Mannysonsecond.com

Guthrie Inn

1259 Park Ave.

Hand-crafted cocktails by the team behind Earl's Beer and Cheese, which is next door.

917-449-9767

Biddy's Pub (pictured)

301 E. 91st Street

This classic Irish spot offers happy hour, trivia nights and plenty of Guiness.

Biddysnyc.com

(Credit: Jeff Bachner)

Where to shop

SHOP Cooper Hewitt (pictured)2 E. 91st St.With items

SHOP Cooper Hewitt (pictured)

2 E. 91st St.

With items inspired by the Cooper Hewitt, Smithsonian Design Museum's offerings, this is a great place for those looking for a unique gift.

Shop.cooperhewitt.org

Blue Tree

1283 Madison Ave.

A high-end boutique featuring women's clothes, accessories and home goods.

Bluetreeny.com

Annie & Company Needlepoint & Knitting

1763 Second Ave.

For all your knitting and needlepoint needs. Beginners may also take a private lesson for $50 per hour.

Annieandco.com

(Credit: Jeff Bachner)

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Things to do in the UES between 90-99th streets

92nd Street Y1395 Lexington Ave.Popular for its performing

92nd Street Y

1395 Lexington Ave.

Popular for its performing arts programs and conversational series with cultural icons, the 92Y also offers adult and youth education and recreational activities.

92y.org

Bobby Wagner Walk (pictured)

FDR Drive between 90th and 99th streets

Get great views of Roosevelt Islands and the RFK Bridge on this stretch of the East River Esplanade.

Nycgovparks.org

The Jewish Museum

1109 Fifth Ave.

Art and artifacts illuminating the heritage of Jewish people. Downtown eatery Russ and Daughters' recently opened a 70-seat cafe on the premises.

Thejewishmuseum.org

(Credit: Jeff Bachner)

UES real estate data between 90-99th streets

Median sales price: $1,255,880 Number of units on

Median sales price: $1,255,880

Number of units on market: 573

Median rent price: $2,875

Number or rentals on market: 3,436

(Source: StreetEasy)

(Credit: Jeff Bachner)

Transit basics

TransportationTrains:6 to 96th Street and Lexington AvenueQ to

Transportation

Trains:

6 to 96th Street and Lexington Avenue

Q to 96th Street and Second Avenue

Buses:

M2, M3, M4, M15, M86, M96, M98, M101, M102, M103, M106

(Credit: Charles Eckert)

UES between 90-99th streets in TV and movies

The exterior of the James Burden Mansion at

The exterior of the James Burden Mansion at 1 E. 91st St. was featured in the 1998 film "A Perfect Murder," starring Michael Douglas and Gwyneth Paltrow. The building housed the apartment belonging to characters Steven and Emily Taylor, played by Douglas and Paltrow. The Synod of Bishops Russian Orthodox Church at 75 E. 93rd St. was used as a prep school location in the CW series "Gossip Girl."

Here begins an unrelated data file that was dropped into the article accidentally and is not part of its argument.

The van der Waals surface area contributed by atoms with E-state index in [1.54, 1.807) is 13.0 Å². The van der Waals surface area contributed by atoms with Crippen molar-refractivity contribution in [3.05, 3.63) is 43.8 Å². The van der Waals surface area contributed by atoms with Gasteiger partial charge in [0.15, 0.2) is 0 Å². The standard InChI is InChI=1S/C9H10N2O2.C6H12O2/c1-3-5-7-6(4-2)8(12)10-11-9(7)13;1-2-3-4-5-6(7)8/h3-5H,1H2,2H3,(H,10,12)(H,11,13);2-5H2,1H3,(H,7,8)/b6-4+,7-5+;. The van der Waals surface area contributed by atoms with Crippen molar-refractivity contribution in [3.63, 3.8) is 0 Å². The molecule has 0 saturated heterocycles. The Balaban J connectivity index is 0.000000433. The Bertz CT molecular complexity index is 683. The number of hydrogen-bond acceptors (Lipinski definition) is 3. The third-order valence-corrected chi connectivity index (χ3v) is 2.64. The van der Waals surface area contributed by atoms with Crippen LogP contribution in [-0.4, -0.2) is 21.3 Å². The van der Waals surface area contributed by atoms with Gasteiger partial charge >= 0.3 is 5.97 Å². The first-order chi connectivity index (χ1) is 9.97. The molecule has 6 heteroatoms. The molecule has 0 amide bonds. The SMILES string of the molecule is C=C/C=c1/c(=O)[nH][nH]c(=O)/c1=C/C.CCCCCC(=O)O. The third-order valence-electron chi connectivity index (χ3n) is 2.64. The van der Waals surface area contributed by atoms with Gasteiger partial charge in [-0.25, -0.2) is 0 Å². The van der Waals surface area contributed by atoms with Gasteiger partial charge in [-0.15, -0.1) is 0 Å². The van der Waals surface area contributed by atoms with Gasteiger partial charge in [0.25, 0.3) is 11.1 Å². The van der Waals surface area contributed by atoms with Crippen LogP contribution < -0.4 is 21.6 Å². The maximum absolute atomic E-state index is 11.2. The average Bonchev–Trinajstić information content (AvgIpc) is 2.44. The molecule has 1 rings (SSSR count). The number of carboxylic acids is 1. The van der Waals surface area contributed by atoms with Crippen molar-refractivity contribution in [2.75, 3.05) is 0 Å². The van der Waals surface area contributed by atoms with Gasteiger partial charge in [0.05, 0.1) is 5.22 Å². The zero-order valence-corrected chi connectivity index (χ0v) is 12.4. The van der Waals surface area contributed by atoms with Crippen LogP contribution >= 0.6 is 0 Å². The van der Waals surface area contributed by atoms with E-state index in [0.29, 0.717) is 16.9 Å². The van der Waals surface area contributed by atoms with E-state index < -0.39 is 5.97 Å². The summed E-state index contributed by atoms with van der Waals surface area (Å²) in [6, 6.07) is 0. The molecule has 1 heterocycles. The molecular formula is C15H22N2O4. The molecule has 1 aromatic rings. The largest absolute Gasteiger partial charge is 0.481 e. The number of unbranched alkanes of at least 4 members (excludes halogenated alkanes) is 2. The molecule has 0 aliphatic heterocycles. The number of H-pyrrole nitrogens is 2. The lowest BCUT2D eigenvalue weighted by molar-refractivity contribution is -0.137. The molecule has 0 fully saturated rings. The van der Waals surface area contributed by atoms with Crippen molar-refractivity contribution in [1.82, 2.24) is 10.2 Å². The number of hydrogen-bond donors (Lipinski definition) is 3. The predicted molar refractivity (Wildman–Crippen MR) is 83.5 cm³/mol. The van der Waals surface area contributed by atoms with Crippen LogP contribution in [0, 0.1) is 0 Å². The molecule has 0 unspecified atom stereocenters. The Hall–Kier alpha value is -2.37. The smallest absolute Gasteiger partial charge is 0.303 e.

(Credit: The CW / Patrick Harbron)

Q&A with Giannina Gutierrez, local artist

Giannina Gutierrez rents a studio at El Barrio's

Giannina Gutierrez rents a studio at El Barrio's Artspace PS109, a formerly abandoned school at 215 E. 99th St. that was transformed into 89 units of affordable live/work housing for artists in 2014 thanks to government funding. Gutierrez, 33, was born in Columbia and raised in Jamaica, Queens. She has worked on several murals in Manhattan and has also been featured in galleries across the country.

How would you describe your artwork?

I'm traditionally a painter. Though, over the past few years I have been leaving the canvas and working in mixed media. I've been playing around with sculpting and collaging. I like to repurpose materials found in New York. My work is meant to create and experiences. It touches on human experience. How we mimic nature.

Why do you like living and working in PS109?

It means the world to me. I wake up and I'm surrounded by my work. I'm able to show it in the gallery just downstairs. I'd say I live in about 30% of my studio. The rest is for my work.

Do residents of PS109 interact with the community?

I feel that this place plays a very, very, very important role in the neighborhood. I also feel that living here is a major responsibility. We have different community events, like Halloween face painting for kids. There's just something about this neighborhood that's very special. I feel more a part of this community living here than I did before living nearby.

(Credit: Diana Zapata / BFAnyc.com )